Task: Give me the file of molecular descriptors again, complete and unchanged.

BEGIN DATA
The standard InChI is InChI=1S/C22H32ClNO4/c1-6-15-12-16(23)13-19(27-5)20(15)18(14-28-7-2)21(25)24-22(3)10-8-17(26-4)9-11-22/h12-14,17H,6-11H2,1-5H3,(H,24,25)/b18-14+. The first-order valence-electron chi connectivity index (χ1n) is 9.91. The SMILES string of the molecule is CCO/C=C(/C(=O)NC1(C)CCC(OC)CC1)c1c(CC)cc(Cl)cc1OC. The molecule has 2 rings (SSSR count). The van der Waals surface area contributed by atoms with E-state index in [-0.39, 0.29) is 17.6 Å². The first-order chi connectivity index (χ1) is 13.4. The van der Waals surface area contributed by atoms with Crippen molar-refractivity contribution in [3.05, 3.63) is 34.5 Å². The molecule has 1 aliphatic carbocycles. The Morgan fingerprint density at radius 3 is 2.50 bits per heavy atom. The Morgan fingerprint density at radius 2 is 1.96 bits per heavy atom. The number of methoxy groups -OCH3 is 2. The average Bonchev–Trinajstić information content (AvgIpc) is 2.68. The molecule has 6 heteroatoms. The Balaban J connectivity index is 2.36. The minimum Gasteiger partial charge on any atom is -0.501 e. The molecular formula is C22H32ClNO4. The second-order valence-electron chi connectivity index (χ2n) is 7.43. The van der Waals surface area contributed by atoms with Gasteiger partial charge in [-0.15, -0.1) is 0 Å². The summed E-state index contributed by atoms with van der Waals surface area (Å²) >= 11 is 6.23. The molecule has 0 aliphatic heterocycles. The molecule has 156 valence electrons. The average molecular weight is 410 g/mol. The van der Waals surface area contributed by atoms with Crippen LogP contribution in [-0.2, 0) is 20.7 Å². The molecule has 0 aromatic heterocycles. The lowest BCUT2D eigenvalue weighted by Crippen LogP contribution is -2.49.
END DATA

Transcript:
The standard InChI is InChI=1S/C22H32ClNO4/c1-6-15-12-16(23)13-19(27-5)20(15)18(14-28-7-2)21(25)24-22(3)10-8-17(26-4)9-11-22/h12-14,17H,6-11H2,1-5H3,(H,24,25)/b18-14+. The first-order valence-electron chi connectivity index (χ1n) is 9.91. The SMILES string of the molecule is CCO/C=C(/C(=O)NC1(C)CCC(OC)CC1)c1c(CC)cc(Cl)cc1OC. The molecule has 2 rings (SSSR count). The van der Waals surface area contributed by atoms with E-state index in [-0.39, 0.29) is 17.6 Å². The first-order chi connectivity index (χ1) is 13.4. The van der Waals surface area contributed by atoms with Crippen molar-refractivity contribution in [3.05, 3.63) is 34.5 Å². The molecule has 1 aliphatic carbocycles. The Morgan fingerprint density at radius 3 is 2.50 bits per heavy atom. The Morgan fingerprint density at radius 2 is 1.96 bits per heavy atom. The number of methoxy groups -OCH3 is 2. The average Bonchev–Trinajstić information content (AvgIpc) is 2.68. The molecule has 6 heteroatoms. The Balaban J connectivity index is 2.36. The minimum Gasteiger partial charge on any atom is -0.501 e. The molecular formula is C22H32ClNO4. The second-order valence-electron chi connectivity index (χ2n) is 7.43. The van der Waals surface area contributed by atoms with Gasteiger partial charge in [-0.15, -0.1) is 0 Å². The summed E-state index contributed by atoms with van der Waals surface area (Å²) >= 11 is 6.23. The molecule has 0 aliphatic heterocycles. The molecule has 156 valence electrons. The average molecular weight is 410 g/mol. The van der Waals surface area contributed by atoms with Crippen LogP contribution in [-0.2, 0) is 20.7 Å². The molecule has 0 aromatic heterocycles. The lowest BCUT2D eigenvalue weighted by Crippen LogP contribution is -2.49.